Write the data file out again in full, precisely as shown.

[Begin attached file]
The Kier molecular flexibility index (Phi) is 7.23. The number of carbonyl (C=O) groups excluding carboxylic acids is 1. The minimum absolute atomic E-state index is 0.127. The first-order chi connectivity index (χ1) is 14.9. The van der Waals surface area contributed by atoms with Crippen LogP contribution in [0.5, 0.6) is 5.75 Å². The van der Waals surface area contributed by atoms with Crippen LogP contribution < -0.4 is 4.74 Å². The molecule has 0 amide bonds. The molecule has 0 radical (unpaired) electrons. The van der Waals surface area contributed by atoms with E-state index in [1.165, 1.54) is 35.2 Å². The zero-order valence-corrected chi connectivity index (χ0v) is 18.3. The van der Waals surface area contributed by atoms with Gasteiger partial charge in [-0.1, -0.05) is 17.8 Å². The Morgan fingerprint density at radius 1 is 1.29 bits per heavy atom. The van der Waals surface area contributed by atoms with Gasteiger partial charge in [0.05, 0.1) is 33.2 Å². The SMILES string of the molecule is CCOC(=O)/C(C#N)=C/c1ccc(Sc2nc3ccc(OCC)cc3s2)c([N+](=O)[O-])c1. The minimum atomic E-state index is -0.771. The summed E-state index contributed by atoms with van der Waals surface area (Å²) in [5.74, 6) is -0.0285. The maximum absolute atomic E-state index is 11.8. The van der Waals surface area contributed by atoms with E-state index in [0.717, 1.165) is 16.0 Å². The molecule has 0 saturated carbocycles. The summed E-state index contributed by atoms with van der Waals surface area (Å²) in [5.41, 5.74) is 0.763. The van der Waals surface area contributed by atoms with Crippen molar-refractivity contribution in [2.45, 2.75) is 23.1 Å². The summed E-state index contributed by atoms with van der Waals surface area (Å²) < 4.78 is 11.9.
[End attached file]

The Kier molecular flexibility index (Phi) is 7.23. The number of carbonyl (C=O) groups excluding carboxylic acids is 1. The minimum absolute atomic E-state index is 0.127. The first-order chi connectivity index (χ1) is 14.9. The van der Waals surface area contributed by atoms with Crippen LogP contribution in [0.5, 0.6) is 5.75 Å². The van der Waals surface area contributed by atoms with Crippen LogP contribution < -0.4 is 4.74 Å². The molecule has 0 amide bonds. The molecule has 0 radical (unpaired) electrons. The van der Waals surface area contributed by atoms with E-state index in [1.165, 1.54) is 35.2 Å². The zero-order valence-corrected chi connectivity index (χ0v) is 18.3. The van der Waals surface area contributed by atoms with Gasteiger partial charge in [-0.1, -0.05) is 17.8 Å². The Morgan fingerprint density at radius 1 is 1.29 bits per heavy atom. The van der Waals surface area contributed by atoms with Gasteiger partial charge in [0.05, 0.1) is 33.2 Å². The SMILES string of the molecule is CCOC(=O)/C(C#N)=C/c1ccc(Sc2nc3ccc(OCC)cc3s2)c([N+](=O)[O-])c1. The minimum atomic E-state index is -0.771. The summed E-state index contributed by atoms with van der Waals surface area (Å²) in [5.74, 6) is -0.0285. The maximum absolute atomic E-state index is 11.8. The van der Waals surface area contributed by atoms with E-state index in [0.717, 1.165) is 16.0 Å². The molecule has 0 saturated carbocycles. The summed E-state index contributed by atoms with van der Waals surface area (Å²) in [5.41, 5.74) is 0.763. The van der Waals surface area contributed by atoms with Crippen molar-refractivity contribution in [2.45, 2.75) is 23.1 Å². The summed E-state index contributed by atoms with van der Waals surface area (Å²) < 4.78 is 11.9.